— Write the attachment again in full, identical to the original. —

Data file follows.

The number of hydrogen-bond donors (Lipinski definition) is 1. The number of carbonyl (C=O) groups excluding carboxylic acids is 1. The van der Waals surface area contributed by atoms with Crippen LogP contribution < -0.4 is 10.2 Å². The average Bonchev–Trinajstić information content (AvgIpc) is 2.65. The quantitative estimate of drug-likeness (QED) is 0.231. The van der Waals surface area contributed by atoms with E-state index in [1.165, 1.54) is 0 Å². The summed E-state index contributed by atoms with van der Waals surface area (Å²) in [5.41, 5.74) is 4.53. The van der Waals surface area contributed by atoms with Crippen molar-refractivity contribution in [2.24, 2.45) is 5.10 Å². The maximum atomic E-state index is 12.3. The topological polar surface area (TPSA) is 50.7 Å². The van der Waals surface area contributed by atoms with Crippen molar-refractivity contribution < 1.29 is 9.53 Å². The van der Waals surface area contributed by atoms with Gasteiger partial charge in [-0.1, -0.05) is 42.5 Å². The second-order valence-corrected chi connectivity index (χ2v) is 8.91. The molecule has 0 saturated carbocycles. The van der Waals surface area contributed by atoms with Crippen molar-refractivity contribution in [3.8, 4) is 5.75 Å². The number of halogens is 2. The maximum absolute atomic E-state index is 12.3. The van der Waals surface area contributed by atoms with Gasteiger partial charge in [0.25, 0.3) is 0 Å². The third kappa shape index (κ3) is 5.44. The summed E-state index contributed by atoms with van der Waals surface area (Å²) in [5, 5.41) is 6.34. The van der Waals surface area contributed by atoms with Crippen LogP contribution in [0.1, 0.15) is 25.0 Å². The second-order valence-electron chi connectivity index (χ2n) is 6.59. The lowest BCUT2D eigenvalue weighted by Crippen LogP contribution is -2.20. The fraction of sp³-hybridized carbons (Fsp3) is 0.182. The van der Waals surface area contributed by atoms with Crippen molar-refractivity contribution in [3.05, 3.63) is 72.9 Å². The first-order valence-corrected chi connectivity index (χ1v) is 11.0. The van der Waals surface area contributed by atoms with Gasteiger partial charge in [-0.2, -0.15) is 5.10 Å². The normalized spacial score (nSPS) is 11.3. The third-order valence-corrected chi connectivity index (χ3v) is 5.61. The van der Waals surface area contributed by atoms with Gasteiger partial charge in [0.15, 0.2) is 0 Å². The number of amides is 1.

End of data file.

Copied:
The number of hydrogen-bond donors (Lipinski definition) is 1. The number of carbonyl (C=O) groups excluding carboxylic acids is 1. The van der Waals surface area contributed by atoms with Crippen LogP contribution < -0.4 is 10.2 Å². The average Bonchev–Trinajstić information content (AvgIpc) is 2.65. The quantitative estimate of drug-likeness (QED) is 0.231. The van der Waals surface area contributed by atoms with E-state index in [1.165, 1.54) is 0 Å². The summed E-state index contributed by atoms with van der Waals surface area (Å²) in [5.41, 5.74) is 4.53. The van der Waals surface area contributed by atoms with Crippen molar-refractivity contribution in [2.24, 2.45) is 5.10 Å². The maximum atomic E-state index is 12.3. The topological polar surface area (TPSA) is 50.7 Å². The van der Waals surface area contributed by atoms with Crippen molar-refractivity contribution < 1.29 is 9.53 Å². The van der Waals surface area contributed by atoms with Gasteiger partial charge in [-0.1, -0.05) is 42.5 Å². The second-order valence-corrected chi connectivity index (χ2v) is 8.91. The molecule has 0 saturated carbocycles. The van der Waals surface area contributed by atoms with Crippen molar-refractivity contribution in [3.8, 4) is 5.75 Å². The number of halogens is 2. The maximum absolute atomic E-state index is 12.3. The van der Waals surface area contributed by atoms with Gasteiger partial charge in [0.25, 0.3) is 0 Å². The third kappa shape index (κ3) is 5.44. The summed E-state index contributed by atoms with van der Waals surface area (Å²) in [5, 5.41) is 6.34. The van der Waals surface area contributed by atoms with Crippen LogP contribution in [0.1, 0.15) is 25.0 Å². The second-order valence-electron chi connectivity index (χ2n) is 6.59. The lowest BCUT2D eigenvalue weighted by Crippen LogP contribution is -2.20. The fraction of sp³-hybridized carbons (Fsp3) is 0.182. The van der Waals surface area contributed by atoms with Crippen molar-refractivity contribution in [3.05, 3.63) is 72.9 Å². The first-order valence-corrected chi connectivity index (χ1v) is 11.0. The van der Waals surface area contributed by atoms with Gasteiger partial charge in [-0.2, -0.15) is 5.10 Å². The normalized spacial score (nSPS) is 11.3. The third-order valence-corrected chi connectivity index (χ3v) is 5.61. The van der Waals surface area contributed by atoms with Gasteiger partial charge in [0.15, 0.2) is 0 Å². The number of amides is 1.